2018 Hyundai Tucson Review

If safety and security are at the top of your priority list, the 2018 Hyundai Tucson is one of the best compact SUVs you can buy. Overall, it offers a great value with few drawbacks.






















Is the Hyundai Tucson a Good SUV?

The Tucson doesn't deliver a lot of pomp and circumstance. Instead, it covers all the basics and does so very well. While you won't get class-leading cargo storage or passenger space, you will get a vehicle that's safe, solid, and convenient. The base model has one of the lowest MSRPs in our compact SUV rankings. Moving up the trim levels gets you goodies like Apple CarPlay, a hands-free liftgate, and a nice selection of advanced safety features. And no matter which edition you land on, you'll get Hyundai's impressive warranty, which is longer than most other carmakers' warranties. Its appealing blend of quality and value make it a finalist for our Best Compact SUV for the Money award.


Should I Buy the Hyundai Tucson?

The 2018 Tucson is a great crossover SUV to buy if you value safety and reliability buttoned up in a comfortable, affordable package. It doesn't have the name recognition of a Toyota RAV4 or the off-road abilities of the Jeep Cherokee, and it lacks the fun-to-drive dynamics of the Mazda CX-5. That said, when it comes to the essentials of a family-friendly SUV, the Tucson triumphs.

We Did the Research for You: 25 Reviews Analyzed

Our goal is to make shopping for your next car as easy as possible. You'll find everything you need to know about the Hyundai Tucson in our comprehensive review. It combines concrete data (like fuel economy estimates, horsepower specs, and cargo space dimensions) with 25 professional Hyundai Tucson reviews. The 2018 Tucson is part of a generation that was launched for the 2016 model year. Because there have been few major changes since then, this overview includes applicable research and reviews from the 2016 through 2018 model years.


How Much Does the Hyundai Tucson Cost?

For 2018, the MSRP of a new Hyundai Tucson starts at $22,550. That's one of the lowest retail prices in our best compact SUV rankings. Starting prices stretch as high as $29,425 (for the top-of-the-line Tucson Limited). The Tucson comes standard with front-wheel drive, and you can add all-wheel drive to any trim level for $1,400.


Hyundai Tucson Versus the Competition

Which Is Better: Hyundai Tucson or Honda CR-V?

There are ample reasons why the Honda CR-V is among our top-rated compact SUVs. Its cavernous cabin has more rear-seat legroom and more cargo space than the Tucson, and it comes with peppier engine options. The CR-V gets a little pricey when you move past the base trim level, but if you can afford it, you'll find a lot to love.

Which Is Better: Hyundai Tucson or Ford Escape?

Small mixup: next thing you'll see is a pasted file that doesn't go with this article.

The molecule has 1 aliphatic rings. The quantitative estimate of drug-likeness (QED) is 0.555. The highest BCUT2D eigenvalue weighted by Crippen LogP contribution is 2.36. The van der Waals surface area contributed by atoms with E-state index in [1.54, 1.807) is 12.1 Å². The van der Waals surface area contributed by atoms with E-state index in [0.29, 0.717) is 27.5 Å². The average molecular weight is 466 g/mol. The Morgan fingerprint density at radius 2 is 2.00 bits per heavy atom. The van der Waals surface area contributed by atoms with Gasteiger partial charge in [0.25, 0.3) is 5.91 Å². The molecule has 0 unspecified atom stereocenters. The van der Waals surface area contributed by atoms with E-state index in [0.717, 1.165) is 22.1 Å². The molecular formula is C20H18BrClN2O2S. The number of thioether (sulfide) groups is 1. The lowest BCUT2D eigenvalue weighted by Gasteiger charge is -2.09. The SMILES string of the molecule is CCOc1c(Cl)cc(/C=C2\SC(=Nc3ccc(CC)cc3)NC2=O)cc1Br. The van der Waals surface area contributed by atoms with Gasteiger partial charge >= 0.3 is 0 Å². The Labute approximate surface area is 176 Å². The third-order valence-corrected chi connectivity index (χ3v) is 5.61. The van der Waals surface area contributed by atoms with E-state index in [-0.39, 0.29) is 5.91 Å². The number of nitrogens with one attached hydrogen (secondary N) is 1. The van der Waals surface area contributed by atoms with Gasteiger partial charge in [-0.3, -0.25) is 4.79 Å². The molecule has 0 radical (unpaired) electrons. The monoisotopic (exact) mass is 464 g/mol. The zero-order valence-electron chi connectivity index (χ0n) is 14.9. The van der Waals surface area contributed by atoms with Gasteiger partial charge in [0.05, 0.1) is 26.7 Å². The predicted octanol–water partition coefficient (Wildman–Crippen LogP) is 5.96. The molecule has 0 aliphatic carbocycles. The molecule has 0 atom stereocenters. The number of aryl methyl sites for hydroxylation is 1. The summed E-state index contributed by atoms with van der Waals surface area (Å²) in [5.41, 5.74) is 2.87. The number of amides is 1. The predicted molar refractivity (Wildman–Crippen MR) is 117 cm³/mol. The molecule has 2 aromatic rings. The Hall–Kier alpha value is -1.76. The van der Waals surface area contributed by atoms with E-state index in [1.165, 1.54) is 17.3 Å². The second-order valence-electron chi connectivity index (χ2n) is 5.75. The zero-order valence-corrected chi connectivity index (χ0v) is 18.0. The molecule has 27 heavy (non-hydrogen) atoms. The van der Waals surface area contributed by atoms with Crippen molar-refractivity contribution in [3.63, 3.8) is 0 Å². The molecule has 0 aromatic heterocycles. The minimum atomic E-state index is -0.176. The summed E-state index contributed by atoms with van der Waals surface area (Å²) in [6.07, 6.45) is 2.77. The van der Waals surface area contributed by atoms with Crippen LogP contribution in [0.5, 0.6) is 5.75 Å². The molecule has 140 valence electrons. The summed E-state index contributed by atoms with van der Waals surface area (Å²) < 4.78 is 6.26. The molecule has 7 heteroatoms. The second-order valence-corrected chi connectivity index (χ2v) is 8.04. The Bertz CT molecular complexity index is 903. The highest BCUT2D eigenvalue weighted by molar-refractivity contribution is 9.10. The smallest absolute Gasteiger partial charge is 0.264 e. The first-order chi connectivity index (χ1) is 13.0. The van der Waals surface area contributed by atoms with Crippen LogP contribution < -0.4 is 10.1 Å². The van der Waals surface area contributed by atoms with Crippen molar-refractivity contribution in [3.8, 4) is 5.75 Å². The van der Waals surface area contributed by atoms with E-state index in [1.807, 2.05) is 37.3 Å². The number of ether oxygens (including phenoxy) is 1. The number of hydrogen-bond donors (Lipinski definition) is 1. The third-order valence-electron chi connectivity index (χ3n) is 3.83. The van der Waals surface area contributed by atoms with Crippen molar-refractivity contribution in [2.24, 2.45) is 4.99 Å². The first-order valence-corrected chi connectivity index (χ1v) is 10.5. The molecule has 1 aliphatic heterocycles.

If piloting the Hyundai Tucson feels too dull, you may prefer the Ford Escape. It features lively acceleration, and it's athletic through turns while maintaining a smooth ride. Additionally, the Edge's interior feels more upscale than the Tucson's.


Tucson Interior

  1. How Many People Does the Tucson Seat? The Tucson has two rows of seats and can hold up to five people. Its dimensions are typical for a 2-row SUV of this size, and its cushions are reasonably comfortable. For a dose of luxury, leather upholstery and power-adjustable front seats with heat and ventilation are available.
  2. Tucson and Car Seats; Comprising three tether anchors and two sets of lower anchors, the Tucson's LATCH hardware is easier to use than most. With the exception of one set of lower anchors (which take extra force to secure), all the hardware is easy to locate and use.
  3. Tucson Interior Quality; The Tucson's cabin is modest, with clearly labeled controls and a layout that puts most controls within easy reach of the driver. This isn't the swankiest interior, however, and some reviewers object to the amount of hard plastics present.
  4. Tucson Cargo Space; The Tucson has 31 cubic feet of cargo space behind the rear seats and 61.9 cubic feet overall. That's about the same amount of room that most compact SUVs offer (though the Honda CR-V and Toyota RAV4 outshine both dimensions). Test drivers rave about the Tucson's available hands-free tailgate, which automatically opens when you stand behind the vehicle with the key in your pocket.
  5. Tucson Infotainment, Bluetooth, and Navigation; Every Tucson includes basic entertainment features: a touch-screen display, Bluetooth, and a USB port. We recommend advancing to any trim above the base model for the best tech features. These come with a larger infotainment screen (which are easier to read) along with user favorites such as Apple CarPlay, Android Auto, and satellite radio.